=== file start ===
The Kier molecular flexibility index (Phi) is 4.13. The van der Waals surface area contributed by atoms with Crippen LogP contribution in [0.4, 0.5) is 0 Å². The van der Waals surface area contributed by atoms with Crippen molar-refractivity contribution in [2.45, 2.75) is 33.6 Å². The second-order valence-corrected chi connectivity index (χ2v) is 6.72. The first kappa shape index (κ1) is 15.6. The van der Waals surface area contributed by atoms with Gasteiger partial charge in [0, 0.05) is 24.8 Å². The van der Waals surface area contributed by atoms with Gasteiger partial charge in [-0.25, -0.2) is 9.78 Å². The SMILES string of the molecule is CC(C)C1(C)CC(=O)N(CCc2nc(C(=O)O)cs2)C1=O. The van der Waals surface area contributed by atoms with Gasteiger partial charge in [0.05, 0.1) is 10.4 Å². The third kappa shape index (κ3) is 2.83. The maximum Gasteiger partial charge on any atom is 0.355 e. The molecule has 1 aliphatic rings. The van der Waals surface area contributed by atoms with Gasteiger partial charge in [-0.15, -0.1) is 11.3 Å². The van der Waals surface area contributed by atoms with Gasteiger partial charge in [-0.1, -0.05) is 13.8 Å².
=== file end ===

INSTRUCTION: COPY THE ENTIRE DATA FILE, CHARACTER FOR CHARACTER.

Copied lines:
The Kier molecular flexibility index (Phi) is 4.13. The van der Waals surface area contributed by atoms with Crippen LogP contribution in [0.4, 0.5) is 0 Å². The van der Waals surface area contributed by atoms with Crippen molar-refractivity contribution in [2.45, 2.75) is 33.6 Å². The second-order valence-corrected chi connectivity index (χ2v) is 6.72. The first kappa shape index (κ1) is 15.6. The van der Waals surface area contributed by atoms with Gasteiger partial charge in [0, 0.05) is 24.8 Å². The van der Waals surface area contributed by atoms with Gasteiger partial charge in [-0.25, -0.2) is 9.78 Å². The SMILES string of the molecule is CC(C)C1(C)CC(=O)N(CCc2nc(C(=O)O)cs2)C1=O. The van der Waals surface area contributed by atoms with Gasteiger partial charge in [0.05, 0.1) is 10.4 Å². The third kappa shape index (κ3) is 2.83. The maximum Gasteiger partial charge on any atom is 0.355 e. The molecule has 1 aliphatic rings. The van der Waals surface area contributed by atoms with Gasteiger partial charge in [-0.15, -0.1) is 11.3 Å². The van der Waals surface area contributed by atoms with Gasteiger partial charge in [-0.1, -0.05) is 13.8 Å².